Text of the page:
Blue Prism has agreed a £1.1bn takeover by private equity group Vista Equity Partners, ending a turbulent five years as a public company for the two-decade-old British software group.
Following the acquisition, Vista intends to integrate Blue Prism with Tibco, the Silicon Valley-based data analytics company it took private for $4.3bn in 2014.
Alongside the Blue Prism deal, Texas-based Vista said that it “intends to explore the potential sale of all or a portion of its equity interest” in the enlarged Tibco, which “may happen within the next 12 months”.
As it prepares for a sale, Vista said it was considering “potentially material headcount reductions” of 8 to 10 per cent of the approximately 4,750 employees of the merged companies. Today, Blue Prism has about 1,000 staff worldwide.
Vista will pay 1,125p per share in cash for the Warrington-based provider of process automation technology, whose customers include Fidelity, Daimler, eBay and the NHS.
The price is a 35 per cent premium to Blue Prism’s closing price before sale talks were first disclosed a month ago but less than half its all-time high in September 2018 of 2,575p, when it was valued at almost £2bn. Blue Prism said the deal promised “certain value” to shareholders at a time of “strategic and operational headwinds” and “execution risks”.
It is the latest overseas takeover of a London-quoted tech company this year, after cyber security company Avast agreed an $8bn deal with NortonLifeLock. Games developers have also been targets: Tencent is buying Sumo Group for £919m and Codemasters was bought by Electronic Arts for $1.2bn.
“Vista and Tibco recognise the strength of what we have built and the exceptional products and services we provide our customers,” said Jason Kingdon, Blue Prism’s chair and chief executive.
Founded in 2001, Blue Prism began trading on Aim at a £48.5m market capitalisation in March 2016, after posting annual revenues for 2015 of £6m. The stock has see-sawed in the intervening years, as initial hype around the potential to automate routine back-office tasks with software “robots” gave way to execution challenges and slowing growth.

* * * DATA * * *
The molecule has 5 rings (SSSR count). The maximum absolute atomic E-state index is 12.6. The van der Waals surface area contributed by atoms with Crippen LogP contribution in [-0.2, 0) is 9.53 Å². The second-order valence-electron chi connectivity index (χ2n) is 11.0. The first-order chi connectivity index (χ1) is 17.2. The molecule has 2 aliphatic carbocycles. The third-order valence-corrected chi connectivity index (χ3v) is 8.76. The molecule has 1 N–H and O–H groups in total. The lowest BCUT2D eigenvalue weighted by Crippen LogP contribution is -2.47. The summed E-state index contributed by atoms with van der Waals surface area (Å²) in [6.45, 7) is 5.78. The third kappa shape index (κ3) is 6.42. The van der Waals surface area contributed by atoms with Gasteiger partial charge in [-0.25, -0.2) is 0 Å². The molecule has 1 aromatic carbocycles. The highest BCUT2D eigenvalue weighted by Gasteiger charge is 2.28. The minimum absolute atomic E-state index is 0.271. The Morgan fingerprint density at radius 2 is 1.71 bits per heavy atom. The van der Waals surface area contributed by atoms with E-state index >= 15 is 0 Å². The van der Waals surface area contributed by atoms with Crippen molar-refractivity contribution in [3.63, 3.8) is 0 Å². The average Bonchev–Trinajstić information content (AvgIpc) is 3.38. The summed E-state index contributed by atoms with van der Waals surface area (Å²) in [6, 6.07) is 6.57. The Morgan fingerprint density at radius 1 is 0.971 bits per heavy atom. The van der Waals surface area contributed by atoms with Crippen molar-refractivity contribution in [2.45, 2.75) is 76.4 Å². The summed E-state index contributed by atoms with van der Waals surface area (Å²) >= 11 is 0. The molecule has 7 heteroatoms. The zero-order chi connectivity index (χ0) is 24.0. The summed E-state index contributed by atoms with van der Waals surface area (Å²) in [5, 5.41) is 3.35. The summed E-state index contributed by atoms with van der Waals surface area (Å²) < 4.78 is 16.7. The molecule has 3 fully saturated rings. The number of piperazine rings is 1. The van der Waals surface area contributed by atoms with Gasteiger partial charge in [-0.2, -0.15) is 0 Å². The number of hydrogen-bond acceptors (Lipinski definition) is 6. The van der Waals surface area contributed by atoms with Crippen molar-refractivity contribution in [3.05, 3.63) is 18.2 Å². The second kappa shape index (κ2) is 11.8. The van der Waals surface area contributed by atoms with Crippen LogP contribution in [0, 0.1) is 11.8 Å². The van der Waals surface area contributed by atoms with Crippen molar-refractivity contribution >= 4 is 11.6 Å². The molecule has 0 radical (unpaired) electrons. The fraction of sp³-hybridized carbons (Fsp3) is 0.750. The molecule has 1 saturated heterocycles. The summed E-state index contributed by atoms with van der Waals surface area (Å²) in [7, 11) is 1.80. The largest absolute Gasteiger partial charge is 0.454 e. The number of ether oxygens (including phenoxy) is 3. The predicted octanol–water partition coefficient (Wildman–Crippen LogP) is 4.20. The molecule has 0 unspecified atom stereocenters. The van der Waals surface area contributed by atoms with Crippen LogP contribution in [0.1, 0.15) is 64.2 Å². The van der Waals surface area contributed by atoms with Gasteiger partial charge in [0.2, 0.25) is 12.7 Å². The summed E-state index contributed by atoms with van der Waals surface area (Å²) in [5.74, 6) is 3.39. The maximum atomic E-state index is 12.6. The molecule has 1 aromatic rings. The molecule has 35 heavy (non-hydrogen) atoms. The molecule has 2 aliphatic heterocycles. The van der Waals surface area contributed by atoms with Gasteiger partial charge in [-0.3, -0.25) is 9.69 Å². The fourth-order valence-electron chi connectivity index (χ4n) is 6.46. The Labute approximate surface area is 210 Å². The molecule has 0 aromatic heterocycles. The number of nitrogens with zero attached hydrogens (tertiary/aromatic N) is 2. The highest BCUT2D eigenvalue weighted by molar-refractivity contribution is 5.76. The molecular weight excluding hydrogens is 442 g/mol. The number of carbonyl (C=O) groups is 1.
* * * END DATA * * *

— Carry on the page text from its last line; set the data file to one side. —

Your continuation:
Even as its sales have grown to a projected £160m this year, Blue Prism has experienced continuing losses, shareholder protests over its leadership and strengthening competition from UiPath, which is valued at $28bn following its debut on the New York Stock Exchange in April, as well as business software giants Microsoft, Salesforce and SAP.
In April 2020, Blue Prism’s co-founder Alastair Bathgate stepped down after 18 years as chief executive. At the same time the company raised £100m to help it through the pandemic’s sales challenges.
He was replaced by then-chair Kingdon but at its annual shareholder meeting in March this year, only 65 per cent of investors voted in favour of his re-election as chief executive. That prompted Blue Prism’s board to begin consulting with shareholders about a potential sale, the company said on Tuesday, pointing to the need for “considerable continued investment” in product development and sales to keep pace with rivals.
Alongside the deal, the company will also appoint a new chief executive.
Blue Prism had said late last year that it was exploring a secondary listing in the US, after persistent grumbling that British investors undervalued growing tech companies. But the stock took its biggest hit to date in January, falling by a quarter in a single day as it warned that revenue would fall short of market expectations for the year to October 2021 and restating revenues for 2019.